Deleting commits from the git history

Today I wanted to fix a Git repo that contained some bad commits (i.e. git fsck complained about them). [I wanted to do this because GitLab was not allowing me to push the bad commits.]

I wanted the code to look exactly as it did before, but the history to look different, so the bad commits disappeared, and (presumably) the work done in the bad commits to look like it was done in the commits following them.

Here’s what I ran:

git filter-branch -f --commit-filter '

    if [ "${GIT_COMMIT}" = "abdcef012345abcdef012345etcetcetc" ];
        echo "Skipping GIT_COMMIT=${GIT_COMMIT}" >&2;
        skip_commit "$@";
        git commit-tree "$@";
' --tag-name-filter cat -- --all

(Where abdcef012345abcdef012345etcetcetc was the ID of the commit I wanted to delete.)

Of course, you can make this cleverer to exclude multiple commits at a time, or run this several times, putting in the right commit ID each time.

New open source project on work time – git-history-data

Announcing a little open source project that I have built at work and been allowed to publish Freely.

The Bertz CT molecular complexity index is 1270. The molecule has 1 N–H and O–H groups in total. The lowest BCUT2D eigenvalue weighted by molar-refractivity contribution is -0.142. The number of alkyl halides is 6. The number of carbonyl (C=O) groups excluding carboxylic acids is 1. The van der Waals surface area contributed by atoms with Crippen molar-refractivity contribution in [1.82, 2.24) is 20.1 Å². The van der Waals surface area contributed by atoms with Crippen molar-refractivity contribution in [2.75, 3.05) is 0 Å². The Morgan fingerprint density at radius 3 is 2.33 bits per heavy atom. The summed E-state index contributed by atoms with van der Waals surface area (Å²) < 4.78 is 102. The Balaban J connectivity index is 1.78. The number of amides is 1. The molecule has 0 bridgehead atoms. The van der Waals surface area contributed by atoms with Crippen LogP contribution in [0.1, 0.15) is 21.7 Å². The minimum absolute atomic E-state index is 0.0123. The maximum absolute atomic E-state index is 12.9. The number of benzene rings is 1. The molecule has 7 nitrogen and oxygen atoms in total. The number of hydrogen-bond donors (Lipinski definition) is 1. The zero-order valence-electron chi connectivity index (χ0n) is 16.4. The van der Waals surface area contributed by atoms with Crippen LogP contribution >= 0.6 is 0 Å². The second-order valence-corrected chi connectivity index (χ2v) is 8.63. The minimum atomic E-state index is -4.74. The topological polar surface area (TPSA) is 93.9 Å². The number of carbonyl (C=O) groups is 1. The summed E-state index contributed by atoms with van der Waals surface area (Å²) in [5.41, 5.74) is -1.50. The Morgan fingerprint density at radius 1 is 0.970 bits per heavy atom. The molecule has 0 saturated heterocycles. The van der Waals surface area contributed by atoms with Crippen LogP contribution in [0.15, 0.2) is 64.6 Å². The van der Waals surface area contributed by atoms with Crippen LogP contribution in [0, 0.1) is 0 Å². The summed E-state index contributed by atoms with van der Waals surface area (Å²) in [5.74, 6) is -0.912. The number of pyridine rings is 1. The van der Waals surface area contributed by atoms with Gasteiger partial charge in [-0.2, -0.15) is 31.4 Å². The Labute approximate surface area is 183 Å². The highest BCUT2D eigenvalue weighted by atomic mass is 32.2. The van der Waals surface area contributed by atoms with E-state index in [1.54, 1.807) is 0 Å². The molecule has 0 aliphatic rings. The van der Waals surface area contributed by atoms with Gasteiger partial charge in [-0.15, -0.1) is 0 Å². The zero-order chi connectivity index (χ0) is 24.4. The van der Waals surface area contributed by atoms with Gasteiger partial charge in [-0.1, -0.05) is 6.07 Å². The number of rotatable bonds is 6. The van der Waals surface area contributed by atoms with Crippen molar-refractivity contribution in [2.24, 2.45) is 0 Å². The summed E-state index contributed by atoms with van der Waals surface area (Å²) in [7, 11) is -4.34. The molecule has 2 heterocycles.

git-history-data analyses a Git source code repository and dumps out data in a form that is easy to analyse.

I wrote an article demonstrating how to use it to find out some interesting information about the codebase of Git itself and got it published on IBM DeveloperWorks Open: Learning about the Git codebase using git-history-data.

Difficult merges in Git – don’t panic!

A video in which I try to explain what merging and rebasing really are, to help you understand what is going on when Git presents you with scary-looking conflict messages. I also explain why you shouldn’t panic because it’s hard to lose your work, and how to get you work back if you really mess up:

Slides here: Difficult Merges in Git.

A commit represents the state of the world (and the history leading up to that state). A commit is not a diff.

Merging means making a new commit with two (or more) “parents” (previous commits) that represents the result of merging the changes from two different threads of development that happened separately. None of the already-committed commits are modified – you just get a new commit on top. History is more complicated, but true.

Rebasing means modifying the history of one thread of development so it looks like it happened after the other one. This involves modifying all the commits in that thread. There is no extra merge commit, so you lose the history of the merge that happened. History is simple, but it’s a lie, and if you messed up the rebasing process, you can’t get back to where you were (once your old commits have been garbage-collected).